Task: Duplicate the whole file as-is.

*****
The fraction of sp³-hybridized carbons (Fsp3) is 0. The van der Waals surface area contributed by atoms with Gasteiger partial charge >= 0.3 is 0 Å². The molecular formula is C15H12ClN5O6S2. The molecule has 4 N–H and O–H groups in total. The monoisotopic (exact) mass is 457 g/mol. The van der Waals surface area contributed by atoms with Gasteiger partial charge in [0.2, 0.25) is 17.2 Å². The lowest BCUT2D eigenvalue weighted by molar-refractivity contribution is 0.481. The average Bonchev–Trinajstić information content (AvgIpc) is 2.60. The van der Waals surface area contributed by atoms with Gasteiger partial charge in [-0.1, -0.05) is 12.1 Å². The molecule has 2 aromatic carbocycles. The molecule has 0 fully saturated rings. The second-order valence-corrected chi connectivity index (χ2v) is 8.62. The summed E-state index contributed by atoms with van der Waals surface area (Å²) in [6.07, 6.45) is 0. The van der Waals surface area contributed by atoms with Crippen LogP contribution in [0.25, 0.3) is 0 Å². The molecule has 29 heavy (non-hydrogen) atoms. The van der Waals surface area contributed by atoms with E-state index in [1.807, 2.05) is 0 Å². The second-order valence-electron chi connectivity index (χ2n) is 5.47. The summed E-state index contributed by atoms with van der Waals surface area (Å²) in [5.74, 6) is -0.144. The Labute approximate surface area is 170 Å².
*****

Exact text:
The fraction of sp³-hybridized carbons (Fsp3) is 0. The van der Waals surface area contributed by atoms with Gasteiger partial charge >= 0.3 is 0 Å². The molecular formula is C15H12ClN5O6S2. The molecule has 4 N–H and O–H groups in total. The monoisotopic (exact) mass is 457 g/mol. The van der Waals surface area contributed by atoms with Gasteiger partial charge in [0.2, 0.25) is 17.2 Å². The lowest BCUT2D eigenvalue weighted by molar-refractivity contribution is 0.481. The average Bonchev–Trinajstić information content (AvgIpc) is 2.60. The van der Waals surface area contributed by atoms with Gasteiger partial charge in [-0.1, -0.05) is 12.1 Å². The molecule has 2 aromatic carbocycles. The molecule has 0 fully saturated rings. The second-order valence-corrected chi connectivity index (χ2v) is 8.62. The summed E-state index contributed by atoms with van der Waals surface area (Å²) in [6.07, 6.45) is 0. The van der Waals surface area contributed by atoms with Crippen LogP contribution in [0.25, 0.3) is 0 Å². The molecule has 29 heavy (non-hydrogen) atoms. The van der Waals surface area contributed by atoms with E-state index in [1.807, 2.05) is 0 Å². The second-order valence-electron chi connectivity index (χ2n) is 5.47. The summed E-state index contributed by atoms with van der Waals surface area (Å²) in [5.74, 6) is -0.144. The Labute approximate surface area is 170 Å².